All posts in sister schools

Every year on the 3rd March the world commemorates World Wildlife Day. We celebrate the wide diversity of animals and plants across the globe while raising awareness about threats facing them.

This year’s theme, “Life below water: for people and plants” is inspired by goal 14 of UN sustainable goals which aims to conserve the oceans while also sustainably extracting resources from within them. TAHMO is one of many initiatives contributing to the wildlife and water agenda.

TAHMO has installed 10 stations within 22 km of the Kenyan coastline, and distributed along the entire coastline. In all national parks, you will find a TAHMO weather station with close range.  Shimba Hills National Park hosts one of many TAHMO stations in Kenya. There are 9 stations close to Maasai Mara national park, 11 stations circling Mount Kenya national park, 5 stations near Aberdare national park, 2 stations near Chyulu national park and the list continues. Initiatives like the Maasai Mara citizen observatory and TWIGA, which TAHMO is part of, will contribute to the sustainability of wildlife.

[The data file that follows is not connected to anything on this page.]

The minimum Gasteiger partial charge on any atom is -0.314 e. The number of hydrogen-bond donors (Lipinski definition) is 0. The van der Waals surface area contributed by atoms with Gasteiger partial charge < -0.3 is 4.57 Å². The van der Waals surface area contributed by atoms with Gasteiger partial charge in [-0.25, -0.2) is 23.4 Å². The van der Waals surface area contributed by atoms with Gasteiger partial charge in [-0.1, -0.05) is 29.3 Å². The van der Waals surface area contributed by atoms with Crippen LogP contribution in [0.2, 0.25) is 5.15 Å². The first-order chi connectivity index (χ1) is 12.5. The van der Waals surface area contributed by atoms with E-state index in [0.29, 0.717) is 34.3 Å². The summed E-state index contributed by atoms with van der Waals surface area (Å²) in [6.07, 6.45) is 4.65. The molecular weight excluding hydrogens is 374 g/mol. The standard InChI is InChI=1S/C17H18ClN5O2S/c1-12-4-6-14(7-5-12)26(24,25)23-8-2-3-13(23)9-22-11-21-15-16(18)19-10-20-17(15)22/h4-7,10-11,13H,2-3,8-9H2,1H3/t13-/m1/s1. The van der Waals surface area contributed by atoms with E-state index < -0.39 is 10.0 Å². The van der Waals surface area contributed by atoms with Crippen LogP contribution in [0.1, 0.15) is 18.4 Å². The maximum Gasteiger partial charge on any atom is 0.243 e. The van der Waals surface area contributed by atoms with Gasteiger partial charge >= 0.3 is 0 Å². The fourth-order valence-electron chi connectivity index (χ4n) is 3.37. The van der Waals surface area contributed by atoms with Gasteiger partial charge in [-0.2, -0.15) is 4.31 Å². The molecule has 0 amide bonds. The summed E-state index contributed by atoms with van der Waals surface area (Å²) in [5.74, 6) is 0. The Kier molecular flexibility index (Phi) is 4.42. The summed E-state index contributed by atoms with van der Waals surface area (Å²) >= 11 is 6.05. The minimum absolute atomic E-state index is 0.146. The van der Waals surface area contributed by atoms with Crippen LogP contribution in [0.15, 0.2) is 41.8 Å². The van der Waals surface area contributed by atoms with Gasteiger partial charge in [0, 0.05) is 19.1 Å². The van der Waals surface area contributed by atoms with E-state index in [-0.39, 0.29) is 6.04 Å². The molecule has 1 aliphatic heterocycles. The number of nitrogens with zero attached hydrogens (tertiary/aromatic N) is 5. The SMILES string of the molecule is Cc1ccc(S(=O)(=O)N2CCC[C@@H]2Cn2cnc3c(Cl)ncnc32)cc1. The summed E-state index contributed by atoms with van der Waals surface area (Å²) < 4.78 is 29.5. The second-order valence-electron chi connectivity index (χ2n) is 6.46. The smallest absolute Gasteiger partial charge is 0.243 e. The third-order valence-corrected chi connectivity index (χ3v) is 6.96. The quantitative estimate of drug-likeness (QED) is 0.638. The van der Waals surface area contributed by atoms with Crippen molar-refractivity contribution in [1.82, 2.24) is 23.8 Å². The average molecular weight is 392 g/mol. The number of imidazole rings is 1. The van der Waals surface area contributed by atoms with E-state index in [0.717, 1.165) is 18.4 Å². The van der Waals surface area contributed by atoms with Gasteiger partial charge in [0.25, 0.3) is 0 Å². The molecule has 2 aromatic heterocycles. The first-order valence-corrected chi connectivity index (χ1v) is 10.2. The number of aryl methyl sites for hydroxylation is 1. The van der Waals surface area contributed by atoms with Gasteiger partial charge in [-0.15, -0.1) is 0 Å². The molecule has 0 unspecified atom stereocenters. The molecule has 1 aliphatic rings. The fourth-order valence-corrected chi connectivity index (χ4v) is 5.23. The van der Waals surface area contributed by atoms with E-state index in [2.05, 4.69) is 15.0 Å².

TAHMO stations on Kenya’s Coastline. Source

We understand the world today is seeking better ways to conserve and sustainably use the forests, oceans, seas and marine resources for sustainable development and weather data is a critical component of it. Are you working in the wildlife conservation sector and in need of weather data? Reach us at: info@tahmo.org.

Written by Gilbert. Twitter: @mwangilbert

TAHMO places its weather stations at schools so the instruments and data can be used in the classroom. The goal for this is to enhance the climate change curricula. Our TAHMO Field Engineer Kwame Duah went to the Accra Girls Senior High School in Accra to train them in using the weather station. These sessions are great fun. Students are eager to learn about ” what that weather station in their school playground does” and how it can be used in climate change. Here we show 4 different steps on how students learn about climate change through TAHMO.